When former Bear Sterns CEO James Cayne - noted for his role in the 2008 financial crisis - sought to sell his five-bedroom, six-bath prewar co-op apartment at swanky 510 Park Avenue, the co-op board rejected three prospective purchasers over a three-year period starting in 2016, according to reporting by the New York Post and legal analysis on JDSupra.
In 2019, Cayne filed a books-and-records petition, claiming that the board’s rejections of the sale and subsequent request to sublet the unit were motivated by a longstanding feud Cayne had with board president Lawrence Friedland. Last week, Manhattan Supreme Court Justice Nancy M. Bannon dismissed the case, finding that Cayne’s “overly broad” demand for records was “speculative and seemingly without factual basis.”
Cayne’s petition asserts that Friedland influenced the rest of the board to reject purchasers of the 5,000-square-foot unit because of his alleged animosity toward Cayne, which allegedly arose from their rivalry over a building-owned unit back in 1999. At the time, Cayne was renting one of two maid’s quarters apartments from the co-op when the board decided the units should be sold instead of rented, and initiated a sealed bidding process for the purpose. Cayne then sought emergency injunctive relief, alleging that the use of sealed bids gave an unfair advantage to any board members seeking to purchase the units—of which Friedland was one. As a result, the board wound up selling the maid’s quarters in a live auction, during which a bidding war erupted between Cayne and Friedland, who each ended up purchasing a unit for $75,000.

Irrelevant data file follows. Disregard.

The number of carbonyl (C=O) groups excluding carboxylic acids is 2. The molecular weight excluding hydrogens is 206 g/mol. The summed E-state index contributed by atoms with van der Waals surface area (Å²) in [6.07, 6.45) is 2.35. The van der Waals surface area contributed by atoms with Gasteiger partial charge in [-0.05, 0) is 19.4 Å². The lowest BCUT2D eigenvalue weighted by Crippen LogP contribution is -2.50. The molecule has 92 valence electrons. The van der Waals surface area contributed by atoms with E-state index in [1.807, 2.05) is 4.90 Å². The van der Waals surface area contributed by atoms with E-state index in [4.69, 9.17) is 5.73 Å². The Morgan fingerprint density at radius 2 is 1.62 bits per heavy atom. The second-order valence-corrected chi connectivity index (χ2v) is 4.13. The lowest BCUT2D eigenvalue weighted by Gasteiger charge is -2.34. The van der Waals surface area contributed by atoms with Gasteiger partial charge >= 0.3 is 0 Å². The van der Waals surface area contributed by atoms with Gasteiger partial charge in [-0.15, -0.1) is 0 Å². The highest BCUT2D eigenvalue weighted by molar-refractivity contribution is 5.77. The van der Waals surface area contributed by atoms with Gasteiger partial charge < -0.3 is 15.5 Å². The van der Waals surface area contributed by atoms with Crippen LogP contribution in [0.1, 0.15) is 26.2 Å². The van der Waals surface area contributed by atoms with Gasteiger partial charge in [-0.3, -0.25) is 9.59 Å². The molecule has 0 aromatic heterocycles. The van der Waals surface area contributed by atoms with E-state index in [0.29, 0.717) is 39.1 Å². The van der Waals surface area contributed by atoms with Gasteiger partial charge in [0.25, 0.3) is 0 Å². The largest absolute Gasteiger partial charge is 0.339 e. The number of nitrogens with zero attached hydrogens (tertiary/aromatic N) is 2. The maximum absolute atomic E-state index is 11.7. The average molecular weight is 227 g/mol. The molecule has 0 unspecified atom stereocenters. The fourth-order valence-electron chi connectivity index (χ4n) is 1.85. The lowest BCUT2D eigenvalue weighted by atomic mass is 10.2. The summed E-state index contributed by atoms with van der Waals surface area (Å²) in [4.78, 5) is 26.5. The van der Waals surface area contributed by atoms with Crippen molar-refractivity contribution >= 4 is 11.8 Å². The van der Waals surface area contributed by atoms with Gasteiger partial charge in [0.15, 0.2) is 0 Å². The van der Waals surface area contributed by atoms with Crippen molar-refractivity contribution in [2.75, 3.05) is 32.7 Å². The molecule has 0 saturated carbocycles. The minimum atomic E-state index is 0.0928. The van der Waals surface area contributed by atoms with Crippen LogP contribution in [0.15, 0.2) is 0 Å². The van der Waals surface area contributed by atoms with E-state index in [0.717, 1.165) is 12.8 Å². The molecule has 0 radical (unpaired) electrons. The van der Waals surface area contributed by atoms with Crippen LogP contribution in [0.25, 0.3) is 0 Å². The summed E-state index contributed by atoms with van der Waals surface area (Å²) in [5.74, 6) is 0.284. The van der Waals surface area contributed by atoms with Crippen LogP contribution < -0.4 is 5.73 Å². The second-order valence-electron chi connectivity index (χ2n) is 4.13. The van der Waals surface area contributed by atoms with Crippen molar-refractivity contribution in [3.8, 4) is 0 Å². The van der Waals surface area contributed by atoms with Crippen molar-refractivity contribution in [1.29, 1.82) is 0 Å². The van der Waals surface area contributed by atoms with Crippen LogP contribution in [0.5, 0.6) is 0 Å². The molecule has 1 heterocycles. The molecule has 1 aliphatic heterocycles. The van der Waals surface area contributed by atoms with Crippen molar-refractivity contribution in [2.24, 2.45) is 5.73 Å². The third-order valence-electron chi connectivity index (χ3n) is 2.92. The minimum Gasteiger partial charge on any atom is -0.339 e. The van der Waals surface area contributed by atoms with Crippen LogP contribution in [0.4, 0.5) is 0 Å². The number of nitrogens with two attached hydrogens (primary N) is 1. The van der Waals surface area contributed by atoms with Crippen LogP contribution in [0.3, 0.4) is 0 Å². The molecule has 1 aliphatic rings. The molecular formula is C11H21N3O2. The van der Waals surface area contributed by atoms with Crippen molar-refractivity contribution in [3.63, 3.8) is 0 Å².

Cayne’s 2019 petition alleges that his insistence on a live auction caused Friedland to spend more on the maid’s room than he otherwise would have had the bids been sealed, which in turn caused Friedland to harbor a “personal animus” against Cayne for the 20 ensuing years. In her ruling, Justice Bannon contended that “[Cayne] himself may harbor ill will toward Friedland for inflating the price of the maid’s quarters purchased by [Cayne] for the same price.”
The ruling upholds the co-op board’s protections under the Business Judgement Rule and its own governing documents, stating, “The fact that a cooperative board has denied a shareholder permission to sell their shares does not alone justify a shareholder’s attempt to litigate around the sound exercise of the board’s judgment. [¶] Consistent with the foregoing, the [co-op’s] governing documents, by which all shareholders are bound, expressly reserve the board’s ‘right to grant or withhold consent, for any or no reason, absent unlawful discrimination’ any purchase application.” As such, Cayne was denied access to the records he was seeking.
The ruling also furthers case law supporting cooperative shareholder and condominium owner privacy, laws about which are ambiguous, as previously discussed here: https://cooperator.com/article/a-question-of-privacy